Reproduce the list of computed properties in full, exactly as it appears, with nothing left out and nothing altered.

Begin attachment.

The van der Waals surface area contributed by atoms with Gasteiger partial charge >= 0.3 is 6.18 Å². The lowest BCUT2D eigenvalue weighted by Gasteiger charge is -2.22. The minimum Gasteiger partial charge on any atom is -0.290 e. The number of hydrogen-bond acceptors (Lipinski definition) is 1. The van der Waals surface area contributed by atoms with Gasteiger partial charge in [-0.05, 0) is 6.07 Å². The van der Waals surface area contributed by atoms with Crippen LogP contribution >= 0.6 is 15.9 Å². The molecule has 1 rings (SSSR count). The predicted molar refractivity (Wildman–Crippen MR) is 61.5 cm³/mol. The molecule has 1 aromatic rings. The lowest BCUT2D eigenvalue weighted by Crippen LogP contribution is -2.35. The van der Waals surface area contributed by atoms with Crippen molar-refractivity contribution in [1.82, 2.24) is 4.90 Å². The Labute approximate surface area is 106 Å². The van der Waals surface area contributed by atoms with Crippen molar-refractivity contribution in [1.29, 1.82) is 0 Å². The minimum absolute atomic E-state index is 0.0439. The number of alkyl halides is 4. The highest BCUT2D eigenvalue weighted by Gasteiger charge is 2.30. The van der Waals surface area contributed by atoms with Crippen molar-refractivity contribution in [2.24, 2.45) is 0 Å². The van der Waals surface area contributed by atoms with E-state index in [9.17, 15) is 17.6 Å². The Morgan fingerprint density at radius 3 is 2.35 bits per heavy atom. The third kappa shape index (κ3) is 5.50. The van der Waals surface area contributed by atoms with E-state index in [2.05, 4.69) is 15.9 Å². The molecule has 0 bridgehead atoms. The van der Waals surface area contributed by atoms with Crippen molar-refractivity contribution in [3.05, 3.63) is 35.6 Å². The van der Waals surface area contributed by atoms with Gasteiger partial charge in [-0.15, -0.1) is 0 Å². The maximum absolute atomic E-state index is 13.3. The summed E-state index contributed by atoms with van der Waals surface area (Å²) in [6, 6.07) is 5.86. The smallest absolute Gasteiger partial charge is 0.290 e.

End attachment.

The van der Waals surface area contributed by atoms with Gasteiger partial charge >= 0.3 is 6.18 Å². The lowest BCUT2D eigenvalue weighted by Gasteiger charge is -2.22. The minimum Gasteiger partial charge on any atom is -0.290 e. The number of hydrogen-bond acceptors (Lipinski definition) is 1. The van der Waals surface area contributed by atoms with Gasteiger partial charge in [-0.05, 0) is 6.07 Å². The van der Waals surface area contributed by atoms with Crippen LogP contribution >= 0.6 is 15.9 Å². The molecule has 1 rings (SSSR count). The predicted molar refractivity (Wildman–Crippen MR) is 61.5 cm³/mol. The molecule has 1 aromatic rings. The lowest BCUT2D eigenvalue weighted by Crippen LogP contribution is -2.35. The van der Waals surface area contributed by atoms with Crippen molar-refractivity contribution in [1.82, 2.24) is 4.90 Å². The Labute approximate surface area is 106 Å². The van der Waals surface area contributed by atoms with Crippen molar-refractivity contribution in [1.29, 1.82) is 0 Å². The minimum absolute atomic E-state index is 0.0439. The number of alkyl halides is 4. The highest BCUT2D eigenvalue weighted by Gasteiger charge is 2.30. The van der Waals surface area contributed by atoms with Crippen molar-refractivity contribution in [2.24, 2.45) is 0 Å². The van der Waals surface area contributed by atoms with E-state index in [9.17, 15) is 17.6 Å². The Morgan fingerprint density at radius 3 is 2.35 bits per heavy atom. The third kappa shape index (κ3) is 5.50. The van der Waals surface area contributed by atoms with E-state index in [2.05, 4.69) is 15.9 Å². The molecule has 0 bridgehead atoms. The van der Waals surface area contributed by atoms with Crippen molar-refractivity contribution in [3.05, 3.63) is 35.6 Å². The van der Waals surface area contributed by atoms with Gasteiger partial charge in [-0.15, -0.1) is 0 Å². The maximum absolute atomic E-state index is 13.3. The summed E-state index contributed by atoms with van der Waals surface area (Å²) in [6, 6.07) is 5.86. The smallest absolute Gasteiger partial charge is 0.290 e.